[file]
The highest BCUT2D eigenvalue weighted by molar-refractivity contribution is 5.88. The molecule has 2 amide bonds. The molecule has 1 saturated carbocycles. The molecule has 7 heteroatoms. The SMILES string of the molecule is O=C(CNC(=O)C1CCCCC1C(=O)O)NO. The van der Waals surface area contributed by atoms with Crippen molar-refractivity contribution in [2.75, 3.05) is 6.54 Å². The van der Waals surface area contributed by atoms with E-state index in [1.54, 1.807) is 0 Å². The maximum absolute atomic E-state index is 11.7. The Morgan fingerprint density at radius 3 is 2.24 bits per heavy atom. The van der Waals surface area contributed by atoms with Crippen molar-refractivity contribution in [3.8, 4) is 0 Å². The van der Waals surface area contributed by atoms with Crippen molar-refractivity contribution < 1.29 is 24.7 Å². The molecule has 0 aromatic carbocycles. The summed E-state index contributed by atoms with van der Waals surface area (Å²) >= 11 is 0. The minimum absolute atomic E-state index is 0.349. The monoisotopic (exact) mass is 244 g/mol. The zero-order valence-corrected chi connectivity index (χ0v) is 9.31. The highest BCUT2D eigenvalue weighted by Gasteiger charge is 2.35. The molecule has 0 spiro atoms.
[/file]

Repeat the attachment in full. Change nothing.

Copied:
The highest BCUT2D eigenvalue weighted by molar-refractivity contribution is 5.88. The molecule has 2 amide bonds. The molecule has 1 saturated carbocycles. The molecule has 7 heteroatoms. The SMILES string of the molecule is O=C(CNC(=O)C1CCCCC1C(=O)O)NO. The van der Waals surface area contributed by atoms with Crippen molar-refractivity contribution in [2.75, 3.05) is 6.54 Å². The van der Waals surface area contributed by atoms with E-state index in [1.54, 1.807) is 0 Å². The maximum absolute atomic E-state index is 11.7. The Morgan fingerprint density at radius 3 is 2.24 bits per heavy atom. The van der Waals surface area contributed by atoms with Crippen molar-refractivity contribution in [3.8, 4) is 0 Å². The van der Waals surface area contributed by atoms with Crippen molar-refractivity contribution < 1.29 is 24.7 Å². The molecule has 0 aromatic carbocycles. The summed E-state index contributed by atoms with van der Waals surface area (Å²) >= 11 is 0. The minimum absolute atomic E-state index is 0.349. The monoisotopic (exact) mass is 244 g/mol. The zero-order valence-corrected chi connectivity index (χ0v) is 9.31. The highest BCUT2D eigenvalue weighted by Gasteiger charge is 2.35. The molecule has 0 spiro atoms.